The Pence-Harris debate

The Pence-Harris debate, by Paul Mirengoff. This year’s VP debate is more important than usual because Kamala Harris will probably run the administration, one way or another, if Biden is elected.

This was a real debate, a good debate. It was one of the best debates associated with a presidential election that I can recall.

Both participants were sharp and both landed plenty of blows. Both talked over the moderator, but not over each other. Neither was very obnoxious. Only one was relatively honest. I’ll get to that later.

There was a clear winner, I think. It was Mike Pence. He won on points on nearly all of the nine topics in the debate. Some he won narrowly; others decisively.

Unfortunately, Pence didn’t win the first round — the one about the Wuhan coronavirus. Harris won that very important round. …

After that, Pence was the consistent winner, as I said. Harris hung in there gamely for the most part, but looked really bad when she continued to dodge the question of whether Biden will try to pack the Supreme Court if he wins. Any trial lawyer would admire Pence’s handling of her on that matter, I think.

Pence was also the clear winner on the economy. Pence effectively lambasted Biden-Harris on the Green New Deal, cleverly citing USA Today, the moderator’s newspaper, for the proposition that the Biden-Harris plan is, essentially, that Deal. Harris’ denials were so unconvincing that even the moderator displayed skepticism. …

I was very much put off by Harris’ dishonesty. She kept spouting uncorroborated, and in some cases largely debunked, slanders about President Trump — e.g., that he bad mouthed American service members.

Tyler O’Neil:

In a particularly powerful moment, Pence pressed Harris on the idea of packing the Supreme Court. “Your party is actually openly advocating adding seats to the Supreme Court, which has had nine seats for 150 years, if you don’t get your way. This is a classic case of if you can’t win by the rules, you’re going to change the rules,” he said.

“Now you have refused to answer the question, Joe Biden has refused to answer the question, so I think the American people would really like to know. If Amy Coney Barrett is confirmed to the Supreme Court of the United States, are you and Joe Biden — if somehow you win this election — going to pack the Supreme Court to get your way?” Pence asked.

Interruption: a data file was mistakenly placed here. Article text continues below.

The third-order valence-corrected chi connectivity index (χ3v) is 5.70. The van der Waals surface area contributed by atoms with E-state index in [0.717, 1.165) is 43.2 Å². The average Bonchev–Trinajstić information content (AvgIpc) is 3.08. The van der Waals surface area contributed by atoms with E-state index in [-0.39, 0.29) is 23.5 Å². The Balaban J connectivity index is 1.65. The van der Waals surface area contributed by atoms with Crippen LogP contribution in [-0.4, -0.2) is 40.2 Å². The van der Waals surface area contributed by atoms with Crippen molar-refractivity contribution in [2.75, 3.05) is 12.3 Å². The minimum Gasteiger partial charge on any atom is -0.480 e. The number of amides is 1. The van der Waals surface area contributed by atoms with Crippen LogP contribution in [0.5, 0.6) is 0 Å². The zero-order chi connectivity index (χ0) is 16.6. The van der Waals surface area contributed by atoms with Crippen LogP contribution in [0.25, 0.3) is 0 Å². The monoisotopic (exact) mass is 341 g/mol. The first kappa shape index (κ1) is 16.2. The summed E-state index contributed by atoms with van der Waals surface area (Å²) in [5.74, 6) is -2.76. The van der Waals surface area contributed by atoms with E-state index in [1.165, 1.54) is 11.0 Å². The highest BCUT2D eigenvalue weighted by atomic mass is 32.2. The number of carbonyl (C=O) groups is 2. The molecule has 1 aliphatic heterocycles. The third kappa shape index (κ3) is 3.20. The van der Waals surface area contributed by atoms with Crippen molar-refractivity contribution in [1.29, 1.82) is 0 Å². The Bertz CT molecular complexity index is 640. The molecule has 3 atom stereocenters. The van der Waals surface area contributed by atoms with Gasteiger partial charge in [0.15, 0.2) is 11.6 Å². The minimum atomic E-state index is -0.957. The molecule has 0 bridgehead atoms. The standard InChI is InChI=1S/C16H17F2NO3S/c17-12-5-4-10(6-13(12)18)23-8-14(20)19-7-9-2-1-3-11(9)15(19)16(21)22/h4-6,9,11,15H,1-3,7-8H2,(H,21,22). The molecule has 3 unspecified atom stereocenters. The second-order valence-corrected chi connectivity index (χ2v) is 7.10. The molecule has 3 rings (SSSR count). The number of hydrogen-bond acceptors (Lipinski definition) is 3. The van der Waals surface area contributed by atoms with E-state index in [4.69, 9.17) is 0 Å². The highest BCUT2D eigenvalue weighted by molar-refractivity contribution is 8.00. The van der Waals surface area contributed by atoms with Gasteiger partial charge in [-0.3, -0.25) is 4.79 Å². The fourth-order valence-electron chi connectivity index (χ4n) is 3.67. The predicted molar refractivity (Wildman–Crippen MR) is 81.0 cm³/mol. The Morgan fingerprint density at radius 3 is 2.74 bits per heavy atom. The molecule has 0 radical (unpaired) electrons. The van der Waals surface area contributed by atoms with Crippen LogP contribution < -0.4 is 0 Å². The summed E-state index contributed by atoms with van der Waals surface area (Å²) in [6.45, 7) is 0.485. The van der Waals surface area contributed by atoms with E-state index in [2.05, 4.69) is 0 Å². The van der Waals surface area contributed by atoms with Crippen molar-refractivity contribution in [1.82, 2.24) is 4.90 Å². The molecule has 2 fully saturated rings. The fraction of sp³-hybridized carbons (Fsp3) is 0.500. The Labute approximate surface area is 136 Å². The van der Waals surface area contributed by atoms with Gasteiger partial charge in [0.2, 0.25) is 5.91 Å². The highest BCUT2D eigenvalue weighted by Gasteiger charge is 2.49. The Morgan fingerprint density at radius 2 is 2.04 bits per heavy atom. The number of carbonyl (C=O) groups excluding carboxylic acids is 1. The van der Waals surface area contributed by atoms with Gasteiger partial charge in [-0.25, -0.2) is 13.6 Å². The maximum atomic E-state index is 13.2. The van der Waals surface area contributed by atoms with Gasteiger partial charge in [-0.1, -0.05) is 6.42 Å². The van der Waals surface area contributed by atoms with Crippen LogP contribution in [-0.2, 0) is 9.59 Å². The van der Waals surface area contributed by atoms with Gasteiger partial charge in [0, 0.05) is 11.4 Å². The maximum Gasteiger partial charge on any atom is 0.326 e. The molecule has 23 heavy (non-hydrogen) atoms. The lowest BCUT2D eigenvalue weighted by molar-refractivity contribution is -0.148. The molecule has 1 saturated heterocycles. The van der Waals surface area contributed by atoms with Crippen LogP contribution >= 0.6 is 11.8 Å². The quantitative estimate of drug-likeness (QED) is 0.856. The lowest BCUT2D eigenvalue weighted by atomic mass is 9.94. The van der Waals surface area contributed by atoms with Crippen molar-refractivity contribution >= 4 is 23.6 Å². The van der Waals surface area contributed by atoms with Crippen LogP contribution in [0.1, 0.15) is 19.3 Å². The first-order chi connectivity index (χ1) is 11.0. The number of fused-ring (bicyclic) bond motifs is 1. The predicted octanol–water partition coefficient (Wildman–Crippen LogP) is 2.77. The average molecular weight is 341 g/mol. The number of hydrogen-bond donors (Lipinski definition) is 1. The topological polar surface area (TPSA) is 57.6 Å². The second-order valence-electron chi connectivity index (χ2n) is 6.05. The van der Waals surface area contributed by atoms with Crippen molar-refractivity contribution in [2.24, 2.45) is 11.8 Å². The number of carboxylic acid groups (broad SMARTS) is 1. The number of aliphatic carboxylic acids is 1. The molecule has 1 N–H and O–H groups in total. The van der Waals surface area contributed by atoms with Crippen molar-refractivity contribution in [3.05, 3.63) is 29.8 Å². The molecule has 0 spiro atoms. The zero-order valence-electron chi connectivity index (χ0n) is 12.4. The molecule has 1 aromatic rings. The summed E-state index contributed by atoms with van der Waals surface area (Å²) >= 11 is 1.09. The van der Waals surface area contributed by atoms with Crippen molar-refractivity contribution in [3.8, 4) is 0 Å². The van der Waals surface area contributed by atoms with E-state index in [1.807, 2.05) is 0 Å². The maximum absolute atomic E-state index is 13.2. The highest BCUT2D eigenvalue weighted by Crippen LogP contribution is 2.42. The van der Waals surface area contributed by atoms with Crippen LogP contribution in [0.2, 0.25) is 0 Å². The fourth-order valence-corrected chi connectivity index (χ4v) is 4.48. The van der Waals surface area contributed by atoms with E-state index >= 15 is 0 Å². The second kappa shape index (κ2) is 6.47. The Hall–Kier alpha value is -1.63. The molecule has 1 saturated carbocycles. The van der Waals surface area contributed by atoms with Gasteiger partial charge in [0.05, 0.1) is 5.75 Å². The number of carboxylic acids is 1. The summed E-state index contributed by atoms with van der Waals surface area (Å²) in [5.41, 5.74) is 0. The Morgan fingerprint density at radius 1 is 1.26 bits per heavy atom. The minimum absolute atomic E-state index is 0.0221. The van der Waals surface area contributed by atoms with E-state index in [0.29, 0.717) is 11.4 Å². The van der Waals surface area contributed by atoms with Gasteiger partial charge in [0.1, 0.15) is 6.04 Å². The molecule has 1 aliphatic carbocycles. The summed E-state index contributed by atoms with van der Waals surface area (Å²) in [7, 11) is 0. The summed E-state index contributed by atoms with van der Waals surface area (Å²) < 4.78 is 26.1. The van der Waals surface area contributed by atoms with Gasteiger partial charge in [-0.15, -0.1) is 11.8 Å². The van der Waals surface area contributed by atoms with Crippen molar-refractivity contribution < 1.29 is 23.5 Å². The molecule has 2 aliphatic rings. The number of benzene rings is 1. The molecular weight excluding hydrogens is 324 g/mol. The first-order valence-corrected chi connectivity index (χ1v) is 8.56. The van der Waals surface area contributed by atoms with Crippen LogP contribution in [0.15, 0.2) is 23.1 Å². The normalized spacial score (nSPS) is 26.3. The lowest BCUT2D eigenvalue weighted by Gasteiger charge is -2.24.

Harris dodged. She returned to the issue of Barrett. She cited Abraham Lincoln, who she said refused to nominate a Supreme Court nominee in 1864, 27 days before the election. Harris went on to claim that Trump was already packing courts by not nominating black judges to federal appeals courts.

Mollie Hemmingway:

Pence’s Superpower Is Debating

Mike Pence, a former congressman and talk radio host, started off strong and just kept getting stronger. He clearly came prepared for the debate. He had a ready recall of facts and figures to bolster his points. He nailed the questions he wanted to answer and deflected on the questions he preferred not to answer.

While he let several zingers fly, he stayed calm and steady, pushing back at what he perceived as unduly false statements but without the constant interruptions of the Trump-Biden debate. He spoke slowly and left few cards on the table unplayed. He was nice, firm, decent, and likable.

Harris’s Superpower Is Something Other Than Debating

The conventional wisdom heading into the debate was that Harris, a former prosecutor, would obliterate the nice and meek Pence. It was never clear why that conventional wisdom formed, considering she performed poorly in the Democratic primary debates….

Having said that, Harris had a very strong start to the VP debate, with a rehearsed but very effective answer about the Trump administration’s failures to handle the coronavirus epidemic the way she and Biden would. Pressed for details on what she’d do differently, she began to struggle and never quite regained a strong footing.

Both candidates declined to answer questions, usually effectively. But her refusal to answer repeated questions about whether she and her running mate plan to pack the Supreme Court in retaliation for Republicans appointing a new justice in a constitutional manner was uncomfortable.

She also lied frequently, and perhaps in ways that were too easily caught. She lied about Abraham Lincoln, she repeated the completely false Charlottesville hoax, and she falsely claimed Trump called COVID a hoax.